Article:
Movie listings

Movie listings

How to pick a movie? It's Friday night, movie night. Or maybe you go on Saturday. Or maybe you want to rent or stream. What to see? (If you're looking for a classic, you ought to check out my movie site: www.asharperfocus.com.)

But you probably consult instead the reviewers in the newspaper or the magazines. You find that David Denby likes it and A. O. Scott doesn't, that Manohla Dargis thinks its so-so, and J. Hoberman thinks it's a masterpiece. So where does that leave you? Nowhere.

How about a collection of reviewers? The kind of thing you get from Rotten Tomatoes or metacritic. That's probably better, I think, than any one reviewer, unless you think you agree 100% with some reviewer. But reviewers are a special, doubtful lot who see altogether too many movies. Roger Ebert estimated that he sees ten a week. That seems to me to skew your judgment. Anything that is novel enough not to bore you is likely to please. And other things bias your verdicts like trying to keep in good with the industry, blowing your own horn, or arguing with other reviewers.


IMDb User Rating

IMDB User Rating

 

 

 

 

 

Here's how to pick a movie. You go to IMDb.com and you look up your potential title. Or you go IMDb.com > Movies > Showtimes & Tickets and ask IMDb to sort the movies in your neighborhood by "User Ratings." Either way, you'll get whether thousands of people liked the movie or not. Something like the image above with information like this:

         Midnight in Paris (2011)
         8.1/10 (8,319 votes)

         Mr. Popper's Penguins (2011)
         5.8/10 (2,629 votes)

Check your movie's User Rating. If it's over 8.0 go. Chances are you'll like it. That's a good pick. If it's under 7.0--bummer. In beween, check the synopsis, and you're on your own. Or you can play the same game on Rotten Tomatoes or metacritic.com with ordinary viewers, not reviewers. Don't use IMDb's MOVIEmeter. That tells you, IMDb says, "what people are interested in," not whether they liked the show. Get the User Ratings.


Bell-shaped curve

The Bell-shaped Curve

Why does this work? It's just the old bell-shaped curve. I assume, and I know this is a big assumption, that those viewers' verdicts form a standard bell-shaped Gaussian curve, neither bimodal, leptokurtic, nor platykurtic . It's too bad that IMDb doesn't give us the actual picture, but I would guess that it's fairly conventional, that most of the judgments fall between 5 and 9. Only the real lemons fall below 5.0.

If so, chances are 7 out of 10 that any given person's rating will fall within, say, one point of the median. (Again, I'm assuming, this time, a standard deviation of 1.) There's no guarantee, of course, but if you decide to go to a movie rated 8.1 (like Midnight in Paris, above), I think chances are 7 out of 10 that you'll rate it between either 7.1 and 9.1. In other words, chances are 7 out of 10 that you'll either really, really like the movie or you'll like it somewhat. Either way, you've won. And you have a 50-50 chance that you will like the movie more than the IMDb average.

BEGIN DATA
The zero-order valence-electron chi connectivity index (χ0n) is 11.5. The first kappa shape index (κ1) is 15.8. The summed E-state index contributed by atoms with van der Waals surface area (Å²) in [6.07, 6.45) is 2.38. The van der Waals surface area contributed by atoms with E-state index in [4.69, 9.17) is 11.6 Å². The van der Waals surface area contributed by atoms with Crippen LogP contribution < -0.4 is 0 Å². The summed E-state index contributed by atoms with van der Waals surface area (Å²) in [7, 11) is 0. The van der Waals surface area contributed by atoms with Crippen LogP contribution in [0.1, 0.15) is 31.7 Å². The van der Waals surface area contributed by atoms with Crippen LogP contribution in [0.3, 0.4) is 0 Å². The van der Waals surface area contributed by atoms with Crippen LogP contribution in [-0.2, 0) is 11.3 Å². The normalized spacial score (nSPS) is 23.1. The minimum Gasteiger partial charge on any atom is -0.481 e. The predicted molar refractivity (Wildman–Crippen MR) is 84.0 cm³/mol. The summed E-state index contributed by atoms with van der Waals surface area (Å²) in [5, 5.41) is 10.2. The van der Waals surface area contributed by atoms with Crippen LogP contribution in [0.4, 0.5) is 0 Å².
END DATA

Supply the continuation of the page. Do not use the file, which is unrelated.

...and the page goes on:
Are we talking the wisdom of crowds here? James Surowiecki's well-known title? Not exactly. The argument that a group makes better decisions than an expert does about, say, stock picks or decisions about military intelligence applies to situations where there is a better and a worse or a right and a wrong. You either make money with your stock pick or you don't. The collective judgment on intelligence about terrorists is good or bad. But enjoying or not enjoying a morie--that's purely subjective. The question the crowd is answering isn't, Is this a good movie. It's, Did I enjoy this movie?

How about computers like Netflix's that pick what you'll like on the basis of what you liked before?

Netflix's computers have decided that I like "Mind-bending Suspenseful Independent Movies" and "French-Language Crime Thrillers." I'm not sure how Netflix arrived at that conclusion. My "recently watched" included Woody Allen's Bananas (1971) . Nevertheless that choice (and my rating) led Netflix's computers to recommend Allen's Crimes and Misdemeanors (1989) and Shadows and Fog (1992), altogether different from Bananas. Who knows how these computers' minds work? One thing for sure, though, they don't work the same way mine does.

But those 8,319 people who liked Midnight in Paris, their minds do work like mine or yours. Trust them.

 

About the Author

Norman Holland

Norman Holland, Ph.D., specializes in the psychology of the arts. His latest book is Literature and the Brain.

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